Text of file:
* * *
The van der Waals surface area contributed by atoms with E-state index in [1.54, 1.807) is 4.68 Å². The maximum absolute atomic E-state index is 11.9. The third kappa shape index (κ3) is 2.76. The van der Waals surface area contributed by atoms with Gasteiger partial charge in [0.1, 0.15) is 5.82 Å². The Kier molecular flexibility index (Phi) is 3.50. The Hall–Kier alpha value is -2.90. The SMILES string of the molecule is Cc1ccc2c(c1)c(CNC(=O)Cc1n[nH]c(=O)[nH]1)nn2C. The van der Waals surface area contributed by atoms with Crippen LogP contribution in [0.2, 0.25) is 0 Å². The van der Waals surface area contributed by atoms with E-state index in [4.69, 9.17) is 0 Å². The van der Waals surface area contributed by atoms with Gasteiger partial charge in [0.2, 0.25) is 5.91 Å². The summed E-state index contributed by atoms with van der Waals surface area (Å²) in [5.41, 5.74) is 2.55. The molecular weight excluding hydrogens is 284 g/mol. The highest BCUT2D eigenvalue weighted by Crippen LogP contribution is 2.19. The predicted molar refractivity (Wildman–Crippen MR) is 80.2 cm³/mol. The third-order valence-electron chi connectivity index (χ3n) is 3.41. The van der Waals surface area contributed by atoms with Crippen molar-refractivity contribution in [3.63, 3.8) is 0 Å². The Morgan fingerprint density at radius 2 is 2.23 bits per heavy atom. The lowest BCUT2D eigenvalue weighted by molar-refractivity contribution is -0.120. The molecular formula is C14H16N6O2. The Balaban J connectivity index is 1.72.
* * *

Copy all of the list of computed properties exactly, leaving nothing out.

The van der Waals surface area contributed by atoms with E-state index in [1.54, 1.807) is 4.68 Å². The maximum absolute atomic E-state index is 11.9. The third kappa shape index (κ3) is 2.76. The van der Waals surface area contributed by atoms with Gasteiger partial charge in [0.1, 0.15) is 5.82 Å². The Kier molecular flexibility index (Phi) is 3.50. The Hall–Kier alpha value is -2.90. The SMILES string of the molecule is Cc1ccc2c(c1)c(CNC(=O)Cc1n[nH]c(=O)[nH]1)nn2C. The van der Waals surface area contributed by atoms with Crippen LogP contribution in [0.2, 0.25) is 0 Å². The van der Waals surface area contributed by atoms with E-state index in [4.69, 9.17) is 0 Å². The van der Waals surface area contributed by atoms with Gasteiger partial charge in [0.2, 0.25) is 5.91 Å². The summed E-state index contributed by atoms with van der Waals surface area (Å²) in [5.41, 5.74) is 2.55. The molecular weight excluding hydrogens is 284 g/mol. The highest BCUT2D eigenvalue weighted by Crippen LogP contribution is 2.19. The predicted molar refractivity (Wildman–Crippen MR) is 80.2 cm³/mol. The third-order valence-electron chi connectivity index (χ3n) is 3.41. The van der Waals surface area contributed by atoms with Crippen molar-refractivity contribution in [3.63, 3.8) is 0 Å². The Morgan fingerprint density at radius 2 is 2.23 bits per heavy atom. The lowest BCUT2D eigenvalue weighted by molar-refractivity contribution is -0.120. The molecular formula is C14H16N6O2. The Balaban J connectivity index is 1.72.